Nfld. & Labrador

Hope fades for future of cod farming

Unlike salmon farming, which is thriving, cod aquaculture has never really taken off in Newfoundland and Labrador.

Initial promise has not been reflected in results over the decades

Jonathan Moir is co-owner of one of the last cod farms left in the province, the Newfoundland Cod Broodstock Company. (CBC)

Unlike salmon farming, which is thriving, cod aquaculture has never really taken off in Newfoundland and Labrador.

Jonathan Moir is co-owner of the Newfoundland Cod Broodstock Company in Bay Bulls — one of the last cod farms left in the province.

"It’s been a very, very challenging process," Moir told CBC News.

"There have always been some doubts, and the doubts have become much more pronounced in the last two or three years."

With the effect of the cod moratorium sinking in, much hope — and money — was put into the cod farming industry.

In the past decades, tens of millions of dollars were spent on pilot projects and research, for something that was seen as a new economic opportunity for the province.

But the initiative encountered multiple speed bumps. And interest in developing the industry is now drying up.

Miranda Pryor is executive director of the Newfoundland Aquaculture Industry Association. (CBC)

The Newfoundland Aquaculture Industry Association was once a driving force to develop the cod farming market.

"There was a lot of hope," NAIA executive director Miranda Pryor said. "There was a lot of thought that cod could really be the next big species for Newfoundland in particular, because we have such a strong history of cod, of the wild populations of cod, and a really strong culture with cod."

Pryor says the return of wild cod stock in other parts of the world and growing seafood markets have put cod farming efforts on hold.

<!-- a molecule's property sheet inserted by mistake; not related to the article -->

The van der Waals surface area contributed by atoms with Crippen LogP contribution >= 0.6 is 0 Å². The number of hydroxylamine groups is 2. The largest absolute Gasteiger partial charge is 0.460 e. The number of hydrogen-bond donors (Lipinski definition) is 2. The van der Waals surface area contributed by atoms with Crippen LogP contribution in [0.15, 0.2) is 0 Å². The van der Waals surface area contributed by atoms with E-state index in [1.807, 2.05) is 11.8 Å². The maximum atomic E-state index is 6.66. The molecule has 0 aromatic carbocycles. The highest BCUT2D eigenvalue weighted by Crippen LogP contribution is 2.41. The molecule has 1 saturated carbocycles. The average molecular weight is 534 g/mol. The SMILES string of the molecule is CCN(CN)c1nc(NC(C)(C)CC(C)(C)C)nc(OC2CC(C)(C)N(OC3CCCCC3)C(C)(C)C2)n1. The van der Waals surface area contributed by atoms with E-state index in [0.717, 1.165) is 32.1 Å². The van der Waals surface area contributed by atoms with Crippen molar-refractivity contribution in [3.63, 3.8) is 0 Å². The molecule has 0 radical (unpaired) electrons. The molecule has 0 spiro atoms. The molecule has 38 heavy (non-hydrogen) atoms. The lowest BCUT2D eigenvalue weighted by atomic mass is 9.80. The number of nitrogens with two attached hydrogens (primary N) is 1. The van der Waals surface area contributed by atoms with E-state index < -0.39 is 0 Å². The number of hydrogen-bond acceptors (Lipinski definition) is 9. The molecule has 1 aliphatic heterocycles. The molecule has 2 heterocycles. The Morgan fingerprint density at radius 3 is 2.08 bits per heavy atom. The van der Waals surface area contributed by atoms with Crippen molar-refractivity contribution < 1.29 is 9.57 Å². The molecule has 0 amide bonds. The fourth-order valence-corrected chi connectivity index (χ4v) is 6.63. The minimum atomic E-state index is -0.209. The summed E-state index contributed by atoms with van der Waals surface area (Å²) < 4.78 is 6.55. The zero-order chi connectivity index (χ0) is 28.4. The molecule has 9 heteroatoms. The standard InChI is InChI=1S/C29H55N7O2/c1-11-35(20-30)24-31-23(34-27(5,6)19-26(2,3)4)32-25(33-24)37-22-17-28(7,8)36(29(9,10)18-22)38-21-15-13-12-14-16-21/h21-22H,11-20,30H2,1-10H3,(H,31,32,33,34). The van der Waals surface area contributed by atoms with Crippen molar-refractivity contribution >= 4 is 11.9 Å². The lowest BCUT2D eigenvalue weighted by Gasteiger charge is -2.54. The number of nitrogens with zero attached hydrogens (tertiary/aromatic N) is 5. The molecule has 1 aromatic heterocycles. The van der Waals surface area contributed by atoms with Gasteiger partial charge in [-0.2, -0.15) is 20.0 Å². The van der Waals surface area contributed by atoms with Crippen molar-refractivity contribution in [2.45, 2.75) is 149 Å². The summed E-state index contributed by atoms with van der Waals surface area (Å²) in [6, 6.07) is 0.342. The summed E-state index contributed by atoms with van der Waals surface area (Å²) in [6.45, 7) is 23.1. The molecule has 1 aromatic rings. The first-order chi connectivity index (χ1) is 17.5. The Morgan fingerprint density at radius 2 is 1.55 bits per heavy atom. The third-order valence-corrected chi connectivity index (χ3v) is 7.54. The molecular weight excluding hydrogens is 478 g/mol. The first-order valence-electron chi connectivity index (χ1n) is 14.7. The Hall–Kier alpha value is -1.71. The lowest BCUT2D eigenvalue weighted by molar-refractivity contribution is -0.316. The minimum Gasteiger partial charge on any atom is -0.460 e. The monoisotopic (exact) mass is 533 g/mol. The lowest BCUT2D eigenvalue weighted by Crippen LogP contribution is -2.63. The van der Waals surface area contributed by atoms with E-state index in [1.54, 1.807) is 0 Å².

"There’s so much white-fleshed fish on the marketplace right now that there wasn’t a place for farmed product," she said.

Researchers also found that cod is difficult to raise. The fish grow slowly and can chew through their nets and escape. Developing the right kind of food has also been a challenge.

Still, scientists say it's important to keep up the research.

"There’s initial momentum that’s been developed," said Dr. Ian Fleming of Memorial University’s Ocean Sciences Centre.

"There’s broodstocks that have been developed that are disease-resistant, that have rapid growth rate. So it would be awful to lose that momentum and investment simply because right now there isn’t the market appeal."

But Pryor insists the work done has not been in vain.

"Aquaculture is the fastest growing food source now in the world, so there may indeed be [use for it]," Pryor said.

"We certainly still hold some hope that we can farm cod in the future."

As for Moir, he has other plans for now.

But he's not giving up on cod farming just yet.

"At some point, we hope it will happen," Moir said. "Sometimes it takes a long time to do these things ... Sometimes it never happens."